Thursday, September 18, 2008

Jasny at AFA: Good Countrymen

Rural Moravia offered its citizens plenty of hard work, but a proud life, until Soviet-style collectivization ruined their dignified existence. This phenomenon is dramatized unforgettably in Vojtech Jasny’s All My Good Countrymen, re-examined here less than a week after the DVD review, because it soon screens in New York as part of Anthology Film Archives’ upcoming Jasny retrospective.

Countrymen could only have been produced under Communist rule during the relatively free Prague Spring interlude. After the Soviet tanks rolled in, Countrymen was banned, consigned to a vault (although contraband prints did circulate). Yet, as Countymen opens, hope is in the air. The National Socialist occupiers are gone, though the Communists are growing in influence. Seven friends make music and general merriment together after a hard day’s work. However, Ocenás the church organist has assumed a leadership role on the local party council, whose actions will soon divide the once jovial friends.

Played by Vlastimil Brodský, a frequent Jasny collaborator also seen in Cassandra Cat, Ocenás is a surprisingly complex character. He alienates the village priest by leading the church choir in subversive hymns referencing such ungodly subjects as evolution and the Communist Party. However, his fellow party bosses are only too willing to sacrifice him for their own ends, leading to tragic unintended (but still useful) consequences.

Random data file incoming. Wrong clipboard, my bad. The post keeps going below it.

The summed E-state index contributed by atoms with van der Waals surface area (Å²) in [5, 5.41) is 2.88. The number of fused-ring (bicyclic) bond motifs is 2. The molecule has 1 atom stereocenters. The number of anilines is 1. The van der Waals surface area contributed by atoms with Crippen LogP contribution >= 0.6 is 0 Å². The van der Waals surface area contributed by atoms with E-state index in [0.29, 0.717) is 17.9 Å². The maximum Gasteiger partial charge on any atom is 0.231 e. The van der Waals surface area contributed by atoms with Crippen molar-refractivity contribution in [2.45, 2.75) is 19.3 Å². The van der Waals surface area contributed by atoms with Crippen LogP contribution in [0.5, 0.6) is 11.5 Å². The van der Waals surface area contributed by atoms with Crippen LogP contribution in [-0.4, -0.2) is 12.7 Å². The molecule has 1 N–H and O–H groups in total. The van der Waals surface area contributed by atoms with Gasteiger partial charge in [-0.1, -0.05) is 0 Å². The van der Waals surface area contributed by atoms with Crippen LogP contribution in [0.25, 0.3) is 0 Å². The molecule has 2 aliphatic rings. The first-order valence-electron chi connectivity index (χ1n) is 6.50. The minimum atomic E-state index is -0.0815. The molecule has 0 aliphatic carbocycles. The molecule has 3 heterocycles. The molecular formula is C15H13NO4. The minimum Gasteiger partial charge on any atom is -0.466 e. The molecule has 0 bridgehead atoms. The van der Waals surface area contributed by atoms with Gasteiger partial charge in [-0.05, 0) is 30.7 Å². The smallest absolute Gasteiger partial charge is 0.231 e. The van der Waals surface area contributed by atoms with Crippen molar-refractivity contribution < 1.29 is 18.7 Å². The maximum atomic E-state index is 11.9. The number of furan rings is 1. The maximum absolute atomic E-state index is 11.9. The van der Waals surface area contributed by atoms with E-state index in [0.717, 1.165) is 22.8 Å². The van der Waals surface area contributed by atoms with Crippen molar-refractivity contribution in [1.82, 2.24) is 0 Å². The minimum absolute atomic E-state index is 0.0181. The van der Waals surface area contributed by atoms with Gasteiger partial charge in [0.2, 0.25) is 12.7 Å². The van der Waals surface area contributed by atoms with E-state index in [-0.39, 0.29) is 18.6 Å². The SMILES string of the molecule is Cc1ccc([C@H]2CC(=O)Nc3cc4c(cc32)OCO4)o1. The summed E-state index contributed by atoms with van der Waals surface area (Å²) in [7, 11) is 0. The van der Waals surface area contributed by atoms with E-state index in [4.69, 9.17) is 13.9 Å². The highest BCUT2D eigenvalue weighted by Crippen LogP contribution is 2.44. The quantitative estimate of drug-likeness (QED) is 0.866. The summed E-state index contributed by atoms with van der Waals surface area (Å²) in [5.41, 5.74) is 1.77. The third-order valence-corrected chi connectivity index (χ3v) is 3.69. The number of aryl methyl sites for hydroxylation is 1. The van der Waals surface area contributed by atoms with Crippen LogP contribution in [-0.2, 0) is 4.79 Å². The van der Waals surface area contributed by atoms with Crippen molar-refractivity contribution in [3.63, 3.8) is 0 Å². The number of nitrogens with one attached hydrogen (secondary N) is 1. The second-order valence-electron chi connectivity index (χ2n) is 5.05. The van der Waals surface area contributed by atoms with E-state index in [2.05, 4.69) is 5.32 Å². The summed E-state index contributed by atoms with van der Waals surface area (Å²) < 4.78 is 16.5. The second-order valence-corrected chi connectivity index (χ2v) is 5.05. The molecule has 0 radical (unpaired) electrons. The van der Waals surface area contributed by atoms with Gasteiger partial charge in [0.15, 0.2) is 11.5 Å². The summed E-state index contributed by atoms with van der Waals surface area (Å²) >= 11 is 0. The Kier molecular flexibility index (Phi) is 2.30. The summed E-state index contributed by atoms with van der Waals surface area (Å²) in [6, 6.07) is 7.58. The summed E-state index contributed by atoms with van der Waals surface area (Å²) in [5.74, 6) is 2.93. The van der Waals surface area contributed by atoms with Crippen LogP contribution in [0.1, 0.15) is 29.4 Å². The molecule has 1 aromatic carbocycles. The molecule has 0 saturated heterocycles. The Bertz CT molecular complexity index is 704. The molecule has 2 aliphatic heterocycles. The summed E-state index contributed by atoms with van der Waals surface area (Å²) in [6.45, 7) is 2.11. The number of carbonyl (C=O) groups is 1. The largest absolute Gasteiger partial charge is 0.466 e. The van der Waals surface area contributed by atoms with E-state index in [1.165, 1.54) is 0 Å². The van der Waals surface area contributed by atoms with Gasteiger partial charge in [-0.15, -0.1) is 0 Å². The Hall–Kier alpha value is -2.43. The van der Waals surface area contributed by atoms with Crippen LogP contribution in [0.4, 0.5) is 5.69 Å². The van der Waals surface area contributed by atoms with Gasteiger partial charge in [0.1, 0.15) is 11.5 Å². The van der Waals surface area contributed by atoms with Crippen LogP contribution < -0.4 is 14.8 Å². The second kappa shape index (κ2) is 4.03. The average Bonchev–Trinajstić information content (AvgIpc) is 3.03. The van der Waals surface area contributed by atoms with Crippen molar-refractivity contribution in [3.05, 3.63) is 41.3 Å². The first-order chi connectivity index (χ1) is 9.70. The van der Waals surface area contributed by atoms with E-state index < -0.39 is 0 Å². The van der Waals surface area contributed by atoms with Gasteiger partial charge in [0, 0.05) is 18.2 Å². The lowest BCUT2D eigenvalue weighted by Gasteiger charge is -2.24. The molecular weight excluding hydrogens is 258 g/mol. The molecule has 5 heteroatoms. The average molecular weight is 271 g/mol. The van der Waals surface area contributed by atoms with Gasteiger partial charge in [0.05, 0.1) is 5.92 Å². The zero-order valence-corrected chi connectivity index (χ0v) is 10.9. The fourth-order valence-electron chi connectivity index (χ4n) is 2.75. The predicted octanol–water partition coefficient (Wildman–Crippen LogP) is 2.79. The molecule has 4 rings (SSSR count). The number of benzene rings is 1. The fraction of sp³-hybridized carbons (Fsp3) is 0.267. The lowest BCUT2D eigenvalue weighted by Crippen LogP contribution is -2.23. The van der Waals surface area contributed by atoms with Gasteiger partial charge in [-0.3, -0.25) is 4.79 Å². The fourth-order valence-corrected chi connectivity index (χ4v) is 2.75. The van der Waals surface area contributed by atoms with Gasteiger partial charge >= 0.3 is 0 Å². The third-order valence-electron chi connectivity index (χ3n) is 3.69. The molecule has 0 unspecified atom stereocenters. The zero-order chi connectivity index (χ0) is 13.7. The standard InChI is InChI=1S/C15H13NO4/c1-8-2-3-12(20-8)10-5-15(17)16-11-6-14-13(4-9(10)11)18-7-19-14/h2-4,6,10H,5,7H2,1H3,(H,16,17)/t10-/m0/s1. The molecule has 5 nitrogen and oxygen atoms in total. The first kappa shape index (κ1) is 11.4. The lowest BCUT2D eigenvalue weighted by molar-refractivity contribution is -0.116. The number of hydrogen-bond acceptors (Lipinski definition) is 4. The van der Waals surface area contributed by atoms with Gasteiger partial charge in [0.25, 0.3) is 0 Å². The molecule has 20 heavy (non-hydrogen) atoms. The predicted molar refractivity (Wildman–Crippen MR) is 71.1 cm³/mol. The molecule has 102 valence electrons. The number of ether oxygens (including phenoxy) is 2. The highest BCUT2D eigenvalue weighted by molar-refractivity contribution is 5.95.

In contrast, Frantisek, a successful farmer and pillar of the community, has no time for politics or ideological cant. He is a farmer in his soul, which he refuses to sell to the party. At one point he bluntly tells a local party boss: “You treat people like animals.” A taciturn man who leads by example, Frantisek is the archetypal strong, silent hero—the salt of the Earth, almost literally.

While in many ways a pastoral, Countrymen is identified with the Czech(oslovakian) New Wave, and it often shows a kinship with the Nouvelle Vague. Particularly striking are Jasny’s use of freeze frames during several death scenes. It even veers into disconcertingly surreal territory as the villagers cavort in exaggerated animals masks for an unspecified celebration that suggests subtle hints of danger.

Jasny addresses agricultural collectivization and its consequences directly and uncompromisingly. When viewing Countrymen, it is hard not to think he is probably lucky to be alive after 1968. However, Countrymen is never a simple indictment, portraying its characters with great nuance, most particularly the problematic Ocenás. When watching Countrymen, it is easy to see why the Communists banned it—it is simply a great film. It screens at AFA this coming Friday, Saturday, and Thursday, with Jasny himself in attendance for the first screening.